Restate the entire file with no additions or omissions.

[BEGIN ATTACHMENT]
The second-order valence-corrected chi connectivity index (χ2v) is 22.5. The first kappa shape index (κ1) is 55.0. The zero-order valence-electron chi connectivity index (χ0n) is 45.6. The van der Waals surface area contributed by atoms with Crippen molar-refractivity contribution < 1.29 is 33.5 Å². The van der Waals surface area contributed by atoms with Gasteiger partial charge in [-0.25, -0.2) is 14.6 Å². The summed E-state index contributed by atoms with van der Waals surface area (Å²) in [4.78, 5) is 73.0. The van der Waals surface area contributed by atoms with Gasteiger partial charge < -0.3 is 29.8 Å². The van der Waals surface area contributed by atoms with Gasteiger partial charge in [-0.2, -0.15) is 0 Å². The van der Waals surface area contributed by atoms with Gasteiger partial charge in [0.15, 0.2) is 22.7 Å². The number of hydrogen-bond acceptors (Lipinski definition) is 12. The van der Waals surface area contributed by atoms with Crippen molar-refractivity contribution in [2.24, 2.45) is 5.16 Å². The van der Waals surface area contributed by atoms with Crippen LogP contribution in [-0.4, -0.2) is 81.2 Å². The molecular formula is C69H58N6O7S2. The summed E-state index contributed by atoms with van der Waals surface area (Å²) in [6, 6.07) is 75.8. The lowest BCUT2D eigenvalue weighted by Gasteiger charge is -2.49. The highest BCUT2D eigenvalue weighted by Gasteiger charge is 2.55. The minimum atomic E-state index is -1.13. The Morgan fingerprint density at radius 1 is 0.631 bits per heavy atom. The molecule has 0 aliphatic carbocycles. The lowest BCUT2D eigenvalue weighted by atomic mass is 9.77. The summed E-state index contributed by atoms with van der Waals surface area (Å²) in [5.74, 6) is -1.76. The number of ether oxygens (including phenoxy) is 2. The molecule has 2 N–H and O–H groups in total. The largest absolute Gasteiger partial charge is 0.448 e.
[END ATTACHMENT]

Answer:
The second-order valence-corrected chi connectivity index (χ2v) is 22.5. The first kappa shape index (κ1) is 55.0. The zero-order valence-electron chi connectivity index (χ0n) is 45.6. The van der Waals surface area contributed by atoms with Crippen molar-refractivity contribution < 1.29 is 33.5 Å². The van der Waals surface area contributed by atoms with Gasteiger partial charge in [-0.25, -0.2) is 14.6 Å². The summed E-state index contributed by atoms with van der Waals surface area (Å²) in [4.78, 5) is 73.0. The van der Waals surface area contributed by atoms with Gasteiger partial charge < -0.3 is 29.8 Å². The van der Waals surface area contributed by atoms with Gasteiger partial charge in [-0.2, -0.15) is 0 Å². The van der Waals surface area contributed by atoms with Gasteiger partial charge in [0.15, 0.2) is 22.7 Å². The number of hydrogen-bond acceptors (Lipinski definition) is 12. The van der Waals surface area contributed by atoms with Crippen molar-refractivity contribution in [2.24, 2.45) is 5.16 Å². The van der Waals surface area contributed by atoms with Crippen LogP contribution in [-0.4, -0.2) is 81.2 Å². The molecular formula is C69H58N6O7S2. The summed E-state index contributed by atoms with van der Waals surface area (Å²) in [6, 6.07) is 75.8. The lowest BCUT2D eigenvalue weighted by Gasteiger charge is -2.49. The highest BCUT2D eigenvalue weighted by Gasteiger charge is 2.55. The minimum atomic E-state index is -1.13. The Morgan fingerprint density at radius 1 is 0.631 bits per heavy atom. The molecule has 0 aliphatic carbocycles. The lowest BCUT2D eigenvalue weighted by atomic mass is 9.77. The summed E-state index contributed by atoms with van der Waals surface area (Å²) in [5.74, 6) is -1.76. The number of ether oxygens (including phenoxy) is 2. The molecule has 2 N–H and O–H groups in total. The largest absolute Gasteiger partial charge is 0.448 e.